GP: 17. DVDs for $1
A: For the cheapskate introvert, this is actually pretty awesome. For the rest of us, however, Phnom Penh offers real-life movie theatres that show overseas blockbusters and locally produced hits. In 3D. In conditioned air. With popcorn. If you are stocking up on $1 bootlegs, YOU SHOULD GET OUT MORE!
GP: 18. You can use US dollars
A: Unless you are an American, this reason is worse than useless. And even then, why would it matter, except to save the Yanks the mental trouble of considering exchange rates? Seriously, how rude!
GP: 19. Getting out of the city is just as awesome as staying in it
A: Actually, getting out of the city is 1,000 times more awesome than hanging around in the city. The magic of Cambodia lies in the countryside. The people are even more friendly (impossible as that may seem), the pace of life even slower. Visit a rural wat. Walk through a rice field. It’s far more invigorating than life in the city. Look up ‘bucolic’ in the dictionary and you’ll find a Cambodian village.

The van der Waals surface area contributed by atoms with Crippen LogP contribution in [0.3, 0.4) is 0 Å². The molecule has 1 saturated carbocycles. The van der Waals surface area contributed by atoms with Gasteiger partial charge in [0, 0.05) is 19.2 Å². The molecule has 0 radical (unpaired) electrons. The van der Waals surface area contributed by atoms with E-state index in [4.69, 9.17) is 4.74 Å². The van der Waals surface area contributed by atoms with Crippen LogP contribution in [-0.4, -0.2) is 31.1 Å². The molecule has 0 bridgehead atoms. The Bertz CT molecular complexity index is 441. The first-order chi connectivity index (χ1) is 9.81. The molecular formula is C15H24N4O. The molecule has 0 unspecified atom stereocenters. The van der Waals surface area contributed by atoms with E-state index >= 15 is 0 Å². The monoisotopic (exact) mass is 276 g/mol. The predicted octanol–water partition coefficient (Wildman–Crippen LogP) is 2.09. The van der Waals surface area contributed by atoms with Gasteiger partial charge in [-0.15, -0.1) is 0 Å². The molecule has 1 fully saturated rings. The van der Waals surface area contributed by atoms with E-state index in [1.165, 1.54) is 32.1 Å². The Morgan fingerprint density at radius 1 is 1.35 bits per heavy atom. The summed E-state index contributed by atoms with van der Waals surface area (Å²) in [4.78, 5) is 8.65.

GP: 20. The nightlife will surprise you
A: Holy sweet Jesus, No. 20! (Again, who decided on 21 of these?) What could you possibly say about Phnom Penh’s 24-hour nightlife, the thriving clubs with international DJs, the burgeoning home-grown music scene, the boutique watering holes and world-class eateries that make the New York Times gush. How about this: “No matter what you prefer, a casual chat in a beer garden or a dance-your-pants-off evening with Khmer teenagers, there is something for you.” Yes! That will suck just nicely, thankyouverymuch, Global Post.
GP: 21. You can get big apartments for cheap
A: So you can. And that’s not necessarily a bad thing, either, especially if you have a large family, or want lots of roommates, or just like to show up the poor people on your block. Second-hand Mercedes and Lexuses (Lexi?) are cheap, too. Nothing wrong with flauntin’ the bling if you got it, right?
Reproduced with the kind permission of The Advisor
The Advisor is Phnom Penh’s leading arts and entertainment newspaper. Published weekly and delivered to almost 600 locations throughout the capital, The Advisor covers and uncovers art, music, theatre, books, food and drink with style, grace and attitude.